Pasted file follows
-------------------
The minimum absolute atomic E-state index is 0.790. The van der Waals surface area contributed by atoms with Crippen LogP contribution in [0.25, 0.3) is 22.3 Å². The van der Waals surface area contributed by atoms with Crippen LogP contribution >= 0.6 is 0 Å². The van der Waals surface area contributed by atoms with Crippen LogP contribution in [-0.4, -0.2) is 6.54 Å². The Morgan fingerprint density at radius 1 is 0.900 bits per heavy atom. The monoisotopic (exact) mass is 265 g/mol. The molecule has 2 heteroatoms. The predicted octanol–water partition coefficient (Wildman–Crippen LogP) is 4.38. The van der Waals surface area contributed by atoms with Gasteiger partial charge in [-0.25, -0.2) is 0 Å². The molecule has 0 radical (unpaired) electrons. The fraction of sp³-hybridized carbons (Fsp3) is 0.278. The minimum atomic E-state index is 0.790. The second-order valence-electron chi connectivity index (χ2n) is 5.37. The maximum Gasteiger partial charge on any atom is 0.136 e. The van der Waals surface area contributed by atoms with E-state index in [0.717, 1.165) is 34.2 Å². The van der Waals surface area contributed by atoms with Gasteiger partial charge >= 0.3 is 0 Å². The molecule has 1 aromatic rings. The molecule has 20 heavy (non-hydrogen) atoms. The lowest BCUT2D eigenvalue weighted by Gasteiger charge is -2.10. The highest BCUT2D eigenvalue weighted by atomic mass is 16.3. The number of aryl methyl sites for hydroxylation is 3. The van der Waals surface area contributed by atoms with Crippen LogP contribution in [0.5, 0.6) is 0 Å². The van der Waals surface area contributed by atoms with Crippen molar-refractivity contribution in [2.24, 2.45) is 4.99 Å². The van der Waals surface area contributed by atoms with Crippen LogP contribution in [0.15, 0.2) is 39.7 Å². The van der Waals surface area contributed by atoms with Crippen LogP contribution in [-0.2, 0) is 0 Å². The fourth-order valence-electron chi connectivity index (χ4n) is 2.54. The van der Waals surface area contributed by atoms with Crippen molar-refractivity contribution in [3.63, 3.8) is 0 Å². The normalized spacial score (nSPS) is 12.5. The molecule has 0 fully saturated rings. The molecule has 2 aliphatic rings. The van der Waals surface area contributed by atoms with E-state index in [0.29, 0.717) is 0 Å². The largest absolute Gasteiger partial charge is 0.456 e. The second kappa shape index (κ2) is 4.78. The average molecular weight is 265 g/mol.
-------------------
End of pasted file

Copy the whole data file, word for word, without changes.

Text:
The minimum absolute atomic E-state index is 0.790. The van der Waals surface area contributed by atoms with Crippen LogP contribution in [0.25, 0.3) is 22.3 Å². The van der Waals surface area contributed by atoms with Crippen LogP contribution >= 0.6 is 0 Å². The van der Waals surface area contributed by atoms with Crippen LogP contribution in [-0.4, -0.2) is 6.54 Å². The Morgan fingerprint density at radius 1 is 0.900 bits per heavy atom. The monoisotopic (exact) mass is 265 g/mol. The molecule has 2 heteroatoms. The predicted octanol–water partition coefficient (Wildman–Crippen LogP) is 4.38. The van der Waals surface area contributed by atoms with Gasteiger partial charge in [-0.25, -0.2) is 0 Å². The molecule has 0 radical (unpaired) electrons. The fraction of sp³-hybridized carbons (Fsp3) is 0.278. The minimum atomic E-state index is 0.790. The second-order valence-electron chi connectivity index (χ2n) is 5.37. The maximum Gasteiger partial charge on any atom is 0.136 e. The van der Waals surface area contributed by atoms with E-state index in [0.717, 1.165) is 34.2 Å². The van der Waals surface area contributed by atoms with Gasteiger partial charge >= 0.3 is 0 Å². The molecule has 1 aromatic rings. The molecule has 20 heavy (non-hydrogen) atoms. The lowest BCUT2D eigenvalue weighted by Gasteiger charge is -2.10. The highest BCUT2D eigenvalue weighted by atomic mass is 16.3. The number of aryl methyl sites for hydroxylation is 3. The van der Waals surface area contributed by atoms with Crippen LogP contribution in [0.5, 0.6) is 0 Å². The van der Waals surface area contributed by atoms with Crippen molar-refractivity contribution in [2.24, 2.45) is 4.99 Å². The van der Waals surface area contributed by atoms with Crippen LogP contribution in [0.15, 0.2) is 39.7 Å². The van der Waals surface area contributed by atoms with Crippen LogP contribution in [-0.2, 0) is 0 Å². The fourth-order valence-electron chi connectivity index (χ4n) is 2.54. The van der Waals surface area contributed by atoms with Crippen molar-refractivity contribution in [3.63, 3.8) is 0 Å². The normalized spacial score (nSPS) is 12.5. The molecule has 0 fully saturated rings. The molecule has 2 aliphatic rings. The van der Waals surface area contributed by atoms with E-state index in [0.29, 0.717) is 0 Å². The largest absolute Gasteiger partial charge is 0.456 e. The second kappa shape index (κ2) is 4.78. The average molecular weight is 265 g/mol.